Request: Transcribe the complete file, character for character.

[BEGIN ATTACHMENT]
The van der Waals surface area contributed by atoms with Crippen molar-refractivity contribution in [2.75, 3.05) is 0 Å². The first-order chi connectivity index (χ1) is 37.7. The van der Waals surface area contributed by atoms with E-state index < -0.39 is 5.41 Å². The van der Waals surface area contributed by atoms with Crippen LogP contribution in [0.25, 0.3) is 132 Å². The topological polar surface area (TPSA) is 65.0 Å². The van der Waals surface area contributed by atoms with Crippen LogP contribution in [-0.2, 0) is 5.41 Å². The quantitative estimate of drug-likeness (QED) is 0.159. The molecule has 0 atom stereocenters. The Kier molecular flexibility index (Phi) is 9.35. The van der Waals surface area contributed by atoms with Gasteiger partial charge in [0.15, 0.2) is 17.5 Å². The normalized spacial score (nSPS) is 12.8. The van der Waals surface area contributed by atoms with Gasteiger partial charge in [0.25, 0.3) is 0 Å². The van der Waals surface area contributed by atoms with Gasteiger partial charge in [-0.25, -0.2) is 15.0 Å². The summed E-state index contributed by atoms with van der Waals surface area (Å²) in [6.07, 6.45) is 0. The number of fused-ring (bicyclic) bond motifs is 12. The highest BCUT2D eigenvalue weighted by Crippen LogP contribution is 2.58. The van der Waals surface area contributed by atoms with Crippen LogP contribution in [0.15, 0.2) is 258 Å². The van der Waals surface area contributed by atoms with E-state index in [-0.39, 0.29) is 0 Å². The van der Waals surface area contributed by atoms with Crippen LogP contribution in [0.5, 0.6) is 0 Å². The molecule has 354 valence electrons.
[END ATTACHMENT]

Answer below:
The van der Waals surface area contributed by atoms with Crippen molar-refractivity contribution in [2.75, 3.05) is 0 Å². The first-order chi connectivity index (χ1) is 37.7. The van der Waals surface area contributed by atoms with E-state index < -0.39 is 5.41 Å². The van der Waals surface area contributed by atoms with Crippen LogP contribution in [0.25, 0.3) is 132 Å². The topological polar surface area (TPSA) is 65.0 Å². The van der Waals surface area contributed by atoms with Crippen LogP contribution in [-0.2, 0) is 5.41 Å². The quantitative estimate of drug-likeness (QED) is 0.159. The molecule has 0 atom stereocenters. The Kier molecular flexibility index (Phi) is 9.35. The van der Waals surface area contributed by atoms with Gasteiger partial charge in [0.15, 0.2) is 17.5 Å². The normalized spacial score (nSPS) is 12.8. The van der Waals surface area contributed by atoms with Gasteiger partial charge in [0.25, 0.3) is 0 Å². The van der Waals surface area contributed by atoms with Gasteiger partial charge in [-0.25, -0.2) is 15.0 Å². The summed E-state index contributed by atoms with van der Waals surface area (Å²) in [6.07, 6.45) is 0. The number of fused-ring (bicyclic) bond motifs is 12. The highest BCUT2D eigenvalue weighted by Crippen LogP contribution is 2.58. The van der Waals surface area contributed by atoms with Crippen LogP contribution in [0.15, 0.2) is 258 Å². The van der Waals surface area contributed by atoms with E-state index in [-0.39, 0.29) is 0 Å². The van der Waals surface area contributed by atoms with Crippen LogP contribution in [0.5, 0.6) is 0 Å². The molecule has 354 valence electrons.